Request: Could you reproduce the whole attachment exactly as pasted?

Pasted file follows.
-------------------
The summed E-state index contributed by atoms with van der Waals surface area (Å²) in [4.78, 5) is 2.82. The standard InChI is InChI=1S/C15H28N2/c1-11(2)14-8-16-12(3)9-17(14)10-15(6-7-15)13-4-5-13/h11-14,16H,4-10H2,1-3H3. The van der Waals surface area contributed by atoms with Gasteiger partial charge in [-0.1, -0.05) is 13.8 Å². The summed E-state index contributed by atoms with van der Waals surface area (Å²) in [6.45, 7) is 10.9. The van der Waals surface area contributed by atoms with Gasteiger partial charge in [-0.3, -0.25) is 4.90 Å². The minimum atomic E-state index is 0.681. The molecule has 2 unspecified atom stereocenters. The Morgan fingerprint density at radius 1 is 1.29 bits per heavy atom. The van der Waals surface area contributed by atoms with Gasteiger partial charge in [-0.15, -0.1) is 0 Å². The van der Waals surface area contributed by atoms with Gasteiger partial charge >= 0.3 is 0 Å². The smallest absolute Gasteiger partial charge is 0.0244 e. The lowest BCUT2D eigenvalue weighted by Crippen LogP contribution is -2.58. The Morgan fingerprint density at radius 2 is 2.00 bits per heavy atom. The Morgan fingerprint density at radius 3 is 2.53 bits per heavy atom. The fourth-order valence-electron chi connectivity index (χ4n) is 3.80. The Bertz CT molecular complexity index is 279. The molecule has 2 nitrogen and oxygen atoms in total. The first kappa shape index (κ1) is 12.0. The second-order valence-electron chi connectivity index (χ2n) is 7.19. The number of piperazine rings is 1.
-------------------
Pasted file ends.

The summed E-state index contributed by atoms with van der Waals surface area (Å²) in [4.78, 5) is 2.82. The standard InChI is InChI=1S/C15H28N2/c1-11(2)14-8-16-12(3)9-17(14)10-15(6-7-15)13-4-5-13/h11-14,16H,4-10H2,1-3H3. The van der Waals surface area contributed by atoms with Gasteiger partial charge in [-0.1, -0.05) is 13.8 Å². The summed E-state index contributed by atoms with van der Waals surface area (Å²) in [6.45, 7) is 10.9. The van der Waals surface area contributed by atoms with Gasteiger partial charge in [-0.3, -0.25) is 4.90 Å². The minimum atomic E-state index is 0.681. The molecule has 2 unspecified atom stereocenters. The Morgan fingerprint density at radius 1 is 1.29 bits per heavy atom. The van der Waals surface area contributed by atoms with Gasteiger partial charge in [-0.15, -0.1) is 0 Å². The van der Waals surface area contributed by atoms with Gasteiger partial charge >= 0.3 is 0 Å². The smallest absolute Gasteiger partial charge is 0.0244 e. The lowest BCUT2D eigenvalue weighted by Crippen LogP contribution is -2.58. The Morgan fingerprint density at radius 2 is 2.00 bits per heavy atom. The Morgan fingerprint density at radius 3 is 2.53 bits per heavy atom. The fourth-order valence-electron chi connectivity index (χ4n) is 3.80. The Bertz CT molecular complexity index is 279. The molecule has 2 nitrogen and oxygen atoms in total. The first kappa shape index (κ1) is 12.0. The second-order valence-electron chi connectivity index (χ2n) is 7.19. The number of piperazine rings is 1.